Use this URL to cite or link to this record in EThOS: https://ethos.bl.uk/OrderDetails.do?uin=uk.bl.ethos.771203
Title: Investigation of molecular mechanisms regulating drug-drug interactions in antiretroviral therapy
Author: Gurjar, R.
ISNI:       0000 0004 7657 0333
Awarding Body: University of Liverpool
Current Institution: University of Liverpool
Date of Award: 2019
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Abstract:
Antiretroviral therapy is challenging due to the drug-drug interactions (DDIs) arising from the co-medications administered to treat co-morbidities and opportunistic infections. Drugs causing induction/inhibition of enzymes and transporters, or displacement from plasma proteins can alter drug pharmacokinetics (PK) and result in treatment failure due to elevated toxicities or suboptimal efficacy. Furthermore, inter-individual differences conferred by genetic variability responsible for modulating antiretroviral PK complicates treatment. Favourable PK is of paramount importance for successful treatment of any disease. Excipients are frequently used in drug formulations. These excipients not only transform the PK of drugs, but also exert biological effects in the body. These properties may be exploitable to modify PK for optimal outcomes. Evidently, investigations into the pharmacological properties of drugs and excipients are imperative for designing rational formulations and therapies to treat HIV. Knowledge about the effect of genetic polymorphisms on drugs will aid in vigilance of disparate outcomes and help personalising treatment. The NEAT 001 / ANRS 143 was conducted to analyse the efficacy of a novel NRTI- sparing dual combination of darunavir/ritonavir and raltegravir against a standard-of- care triple therapy of darunavir/ritonavir and tenofovir/emtricitabine in HIV-infected antiretroviral naïve subjects. The single nucleotide polymorphisms (SNPs) that have known to have a clinical effect in previous literature were chosen and analysed for their influence on the drugs administered in this study, described in Chapter 2 and 3. In Chapter 4, the plasma protein binding and displacement of protease inhibitors - darunavir, atazanavir, lopinavir and ritonavir - were studied using Rapid Equilibrium Dialysis for their putative implications for DDIs. In Chapter 5, the effects of 25 commonly used excipients were analysed for their effects on P-glycoprotein (P-gp) by assessing the change in the cellular accumulation of a P-gp substrate digoxin in cells over-expressing P-gp. There is little data on the transport of the anti-tuberculosis agent linezolid which is frequently co-administered with antiretroviral drugs. Linezolid was assessed for transport by P-gp, MRP and the BCRP in Chapter 6. Darunavir and ritonavir plasma levels were significantly lower in patients receiving raltegravir compared to those receiving tenofovir/emtricitabine, suggesting DDIs. SLCO1B1 521T > C (rs4149056) and SLCO3A1 G > A (rs4294800) were associated with higher darunavir and ritonavir plasma concentrations, respectively. It was seen that the protease inhibitors bind to both AAG and albumin, suggesting a compensatory mechanism between the plasma proteins. P-gp inhibition by excipients was demonstrated by the following order of effects: Cremophor EL > Vit-E-PEG > Brij 58 > Tween 80 > NaCMC > Tween 20 > CTAB > Solutol HS 15 > AOT. Linezolid was found to be a substrate for P-gp, MRP and the BCRP and the results suggested involvement of additional transporters in linezolid disposition. These findings not only corroborate previously published findings, but also presents novel findings that throw light on the mechanism of genetic variability, plasma protein displacement and induction/inhibition of transporters giving rise to DDIs.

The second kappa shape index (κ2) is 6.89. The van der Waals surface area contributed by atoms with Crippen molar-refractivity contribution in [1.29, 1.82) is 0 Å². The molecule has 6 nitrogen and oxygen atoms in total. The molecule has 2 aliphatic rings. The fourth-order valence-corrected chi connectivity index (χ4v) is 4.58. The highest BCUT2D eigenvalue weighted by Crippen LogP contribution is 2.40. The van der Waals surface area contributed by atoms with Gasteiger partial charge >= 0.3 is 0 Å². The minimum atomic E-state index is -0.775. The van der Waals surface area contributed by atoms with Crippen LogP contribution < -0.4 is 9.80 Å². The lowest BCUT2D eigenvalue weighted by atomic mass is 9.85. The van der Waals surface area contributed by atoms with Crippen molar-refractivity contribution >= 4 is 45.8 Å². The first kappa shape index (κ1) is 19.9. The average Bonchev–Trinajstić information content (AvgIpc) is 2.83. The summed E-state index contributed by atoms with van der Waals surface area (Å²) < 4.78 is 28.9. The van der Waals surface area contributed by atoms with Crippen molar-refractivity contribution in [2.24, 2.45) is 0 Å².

Supervisor: Owen, Andrew ; Siccardi, Macro Sponsor: Not available
Qualification Name: Thesis (Ph.D.) Qualification Level: Doctoral
EThOS ID: uk.bl.ethos.771203  DOI:
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